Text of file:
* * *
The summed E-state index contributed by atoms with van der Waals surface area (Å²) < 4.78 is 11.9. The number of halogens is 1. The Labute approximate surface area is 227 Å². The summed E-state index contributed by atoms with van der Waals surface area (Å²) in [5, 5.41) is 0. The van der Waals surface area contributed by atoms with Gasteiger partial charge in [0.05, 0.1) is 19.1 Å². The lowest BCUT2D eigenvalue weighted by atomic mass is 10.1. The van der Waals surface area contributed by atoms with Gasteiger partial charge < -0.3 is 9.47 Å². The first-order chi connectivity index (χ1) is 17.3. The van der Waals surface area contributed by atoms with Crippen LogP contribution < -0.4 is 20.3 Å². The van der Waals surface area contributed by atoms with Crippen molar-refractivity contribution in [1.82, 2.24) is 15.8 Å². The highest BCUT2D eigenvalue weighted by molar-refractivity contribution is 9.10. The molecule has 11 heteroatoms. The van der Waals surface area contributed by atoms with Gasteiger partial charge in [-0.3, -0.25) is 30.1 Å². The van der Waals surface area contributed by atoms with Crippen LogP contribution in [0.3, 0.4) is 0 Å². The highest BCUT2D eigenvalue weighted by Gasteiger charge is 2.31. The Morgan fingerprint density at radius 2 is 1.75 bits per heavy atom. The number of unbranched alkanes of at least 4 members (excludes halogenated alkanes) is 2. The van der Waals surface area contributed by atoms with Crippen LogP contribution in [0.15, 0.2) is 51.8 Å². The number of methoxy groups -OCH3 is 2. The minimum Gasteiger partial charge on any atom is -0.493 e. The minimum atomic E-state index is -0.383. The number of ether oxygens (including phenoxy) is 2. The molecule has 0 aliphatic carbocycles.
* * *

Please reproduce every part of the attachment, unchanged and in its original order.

The summed E-state index contributed by atoms with van der Waals surface area (Å²) < 4.78 is 11.9. The number of halogens is 1. The Labute approximate surface area is 227 Å². The summed E-state index contributed by atoms with van der Waals surface area (Å²) in [5, 5.41) is 0. The van der Waals surface area contributed by atoms with Gasteiger partial charge in [0.05, 0.1) is 19.1 Å². The lowest BCUT2D eigenvalue weighted by atomic mass is 10.1. The van der Waals surface area contributed by atoms with Gasteiger partial charge < -0.3 is 9.47 Å². The first-order chi connectivity index (χ1) is 17.3. The van der Waals surface area contributed by atoms with Crippen LogP contribution < -0.4 is 20.3 Å². The van der Waals surface area contributed by atoms with Crippen molar-refractivity contribution in [1.82, 2.24) is 15.8 Å². The highest BCUT2D eigenvalue weighted by molar-refractivity contribution is 9.10. The molecule has 11 heteroatoms. The van der Waals surface area contributed by atoms with Gasteiger partial charge in [-0.3, -0.25) is 30.1 Å². The van der Waals surface area contributed by atoms with Crippen LogP contribution in [0.3, 0.4) is 0 Å². The highest BCUT2D eigenvalue weighted by Gasteiger charge is 2.31. The Morgan fingerprint density at radius 2 is 1.75 bits per heavy atom. The number of unbranched alkanes of at least 4 members (excludes halogenated alkanes) is 2. The van der Waals surface area contributed by atoms with Crippen LogP contribution in [0.15, 0.2) is 51.8 Å². The number of methoxy groups -OCH3 is 2. The minimum Gasteiger partial charge on any atom is -0.493 e. The minimum atomic E-state index is -0.383. The number of ether oxygens (including phenoxy) is 2. The molecule has 0 aliphatic carbocycles.